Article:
Result: Our Site is Ideal!
After refueling in Qaanaaq, we flew up to our camp area that we had selected from the satellite imagery and given the latitude and longitude to the pilots. Along the way we saw more glaciers pouring in slow motion onto the frozen sea in the shapes of gorgeous, aqua-blue ice chunks, a form of “serac”, that will become tiny icebergs (“bergy bits”) when the sea ice goes out. Writing this I am reminded of the saying that the Inuit “have 100 words for snow”. I have found that this misses the point and instead like to clarify that as “In polar regions, snow comes in 100 different forms, (each needing its own term)”.
Before committing to the landing site, the pilots bounced the helicopter a couple times on the snow to make sure that we weren’t about to land on a snow bridge over a hidden crevasse! Often bridges that are too weak to support a lot of weight will be visible on the surface, in good lighting, as a vague depression or subtle change in the characteristics of the snow. Erin and I were pleased to note the bouncing procedure, interpreting it as a sign of good, conservative judgement on the part of the pilots.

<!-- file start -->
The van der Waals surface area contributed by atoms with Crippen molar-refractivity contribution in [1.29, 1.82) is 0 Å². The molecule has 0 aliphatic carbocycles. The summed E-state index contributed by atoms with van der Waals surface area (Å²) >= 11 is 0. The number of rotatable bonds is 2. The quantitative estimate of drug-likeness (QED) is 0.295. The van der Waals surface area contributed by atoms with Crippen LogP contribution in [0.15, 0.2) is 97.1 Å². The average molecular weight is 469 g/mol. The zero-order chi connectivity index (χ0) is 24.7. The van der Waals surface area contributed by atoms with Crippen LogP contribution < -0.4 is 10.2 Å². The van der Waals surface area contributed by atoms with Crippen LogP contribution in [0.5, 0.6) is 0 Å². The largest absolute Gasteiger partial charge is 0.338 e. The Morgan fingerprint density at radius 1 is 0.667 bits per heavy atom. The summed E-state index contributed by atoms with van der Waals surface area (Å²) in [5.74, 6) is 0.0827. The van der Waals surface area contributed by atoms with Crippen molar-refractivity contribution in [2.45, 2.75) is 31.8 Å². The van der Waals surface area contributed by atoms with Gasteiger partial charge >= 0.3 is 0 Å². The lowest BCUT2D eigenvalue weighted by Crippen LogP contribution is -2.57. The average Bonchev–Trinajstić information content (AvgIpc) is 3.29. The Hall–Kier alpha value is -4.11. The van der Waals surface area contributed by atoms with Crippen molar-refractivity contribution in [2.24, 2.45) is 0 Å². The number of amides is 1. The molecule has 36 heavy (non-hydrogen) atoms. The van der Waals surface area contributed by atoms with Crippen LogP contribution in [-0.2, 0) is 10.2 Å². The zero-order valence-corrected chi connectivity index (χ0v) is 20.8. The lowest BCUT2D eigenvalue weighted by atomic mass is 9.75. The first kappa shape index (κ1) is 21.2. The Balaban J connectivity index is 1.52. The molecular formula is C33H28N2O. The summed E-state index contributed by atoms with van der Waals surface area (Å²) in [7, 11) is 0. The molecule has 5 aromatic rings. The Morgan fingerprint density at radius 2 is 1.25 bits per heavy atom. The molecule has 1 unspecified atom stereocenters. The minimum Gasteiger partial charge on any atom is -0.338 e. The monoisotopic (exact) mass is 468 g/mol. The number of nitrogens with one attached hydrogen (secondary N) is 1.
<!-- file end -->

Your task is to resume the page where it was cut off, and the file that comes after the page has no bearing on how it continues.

Our site is ideal: no crevasses anywhere in the area and flat. The snow is relatively smooth and firm enough that our boots only sunk in a few inches. The only aspect lacking was a view of anything other than white, white, white in all directions. I call this “the Great White Expanse” of polar ice caps.
With the eager assistance of the pilots, we unloaded our cargo, which mostly consisted of camp and emergency gear in case the weather closed in while we were on the ground, leaving us stuck until the flying conditions improved. The weather, however, was delightful, warm enough that we took off our jackets while we worked. The pilots don’t have many opportunities to land on the ice cap and support science projects, so it was nice that this was a change of pace for them. One took photos on both his and Erin’s cameras and posted a selfie of us in front of the cache on his Instagram feed!
We strategically arranged the gear in the cache to minimize the damaging effects of wind in our absence. Erin and I both have more than enough experience digging snow out of caches (and digging caches out of snow) to take the time to secure this one as well as we could, using a tarp, ratchet straps and, in a few places, bungee cords to reduce flapping. There wasn’t much we could do to prepare to protect against a polar bear, but this time of year the chances of one happening across our cache is quite small.
With the cache secured, we all loaded back into the helicopter, soaking up the magnificent views while flying back to Qaanaaq and then back to Thule Air Base to meet up with our colleagues in the warehouse busy preparing helicopter load #2 and working on the huddle test.